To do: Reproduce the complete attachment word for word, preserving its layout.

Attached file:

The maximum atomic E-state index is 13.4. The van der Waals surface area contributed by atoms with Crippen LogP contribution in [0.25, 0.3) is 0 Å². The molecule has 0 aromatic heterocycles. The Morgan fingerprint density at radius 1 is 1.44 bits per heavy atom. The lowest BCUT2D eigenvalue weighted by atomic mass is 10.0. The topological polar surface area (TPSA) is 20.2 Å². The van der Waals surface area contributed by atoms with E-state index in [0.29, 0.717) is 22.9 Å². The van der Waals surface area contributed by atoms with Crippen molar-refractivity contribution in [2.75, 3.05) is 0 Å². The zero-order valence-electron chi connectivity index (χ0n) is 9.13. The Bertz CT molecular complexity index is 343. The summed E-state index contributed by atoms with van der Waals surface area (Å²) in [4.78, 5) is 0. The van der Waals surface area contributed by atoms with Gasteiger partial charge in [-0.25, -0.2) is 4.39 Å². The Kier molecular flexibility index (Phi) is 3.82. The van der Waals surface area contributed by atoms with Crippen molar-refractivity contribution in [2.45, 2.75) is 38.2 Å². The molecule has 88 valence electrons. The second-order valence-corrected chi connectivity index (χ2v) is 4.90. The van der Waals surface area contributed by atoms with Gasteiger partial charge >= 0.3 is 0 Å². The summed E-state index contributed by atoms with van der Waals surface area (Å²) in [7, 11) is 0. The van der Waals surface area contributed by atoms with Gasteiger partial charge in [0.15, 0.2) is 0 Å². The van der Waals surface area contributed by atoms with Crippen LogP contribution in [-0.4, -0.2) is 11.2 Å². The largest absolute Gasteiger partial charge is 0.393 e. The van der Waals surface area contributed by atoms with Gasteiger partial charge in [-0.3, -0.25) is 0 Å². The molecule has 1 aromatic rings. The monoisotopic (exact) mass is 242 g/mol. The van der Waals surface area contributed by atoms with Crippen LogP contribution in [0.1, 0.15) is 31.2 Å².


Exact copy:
The maximum atomic E-state index is 13.4. The van der Waals surface area contributed by atoms with Crippen LogP contribution in [0.25, 0.3) is 0 Å². The molecule has 0 aromatic heterocycles. The Morgan fingerprint density at radius 1 is 1.44 bits per heavy atom. The lowest BCUT2D eigenvalue weighted by atomic mass is 10.0. The topological polar surface area (TPSA) is 20.2 Å². The van der Waals surface area contributed by atoms with E-state index in [0.29, 0.717) is 22.9 Å². The van der Waals surface area contributed by atoms with Crippen molar-refractivity contribution in [2.75, 3.05) is 0 Å². The zero-order valence-electron chi connectivity index (χ0n) is 9.13. The Bertz CT molecular complexity index is 343. The summed E-state index contributed by atoms with van der Waals surface area (Å²) in [4.78, 5) is 0. The van der Waals surface area contributed by atoms with Gasteiger partial charge in [-0.25, -0.2) is 4.39 Å². The Kier molecular flexibility index (Phi) is 3.82. The van der Waals surface area contributed by atoms with Crippen molar-refractivity contribution in [2.45, 2.75) is 38.2 Å². The molecule has 88 valence electrons. The second-order valence-corrected chi connectivity index (χ2v) is 4.90. The van der Waals surface area contributed by atoms with Gasteiger partial charge >= 0.3 is 0 Å². The summed E-state index contributed by atoms with van der Waals surface area (Å²) in [7, 11) is 0. The van der Waals surface area contributed by atoms with Gasteiger partial charge in [0.15, 0.2) is 0 Å². The van der Waals surface area contributed by atoms with Crippen LogP contribution in [-0.4, -0.2) is 11.2 Å². The largest absolute Gasteiger partial charge is 0.393 e. The van der Waals surface area contributed by atoms with Gasteiger partial charge in [-0.3, -0.25) is 0 Å². The molecule has 1 aromatic rings. The monoisotopic (exact) mass is 242 g/mol. The van der Waals surface area contributed by atoms with Crippen LogP contribution in [0.1, 0.15) is 31.2 Å².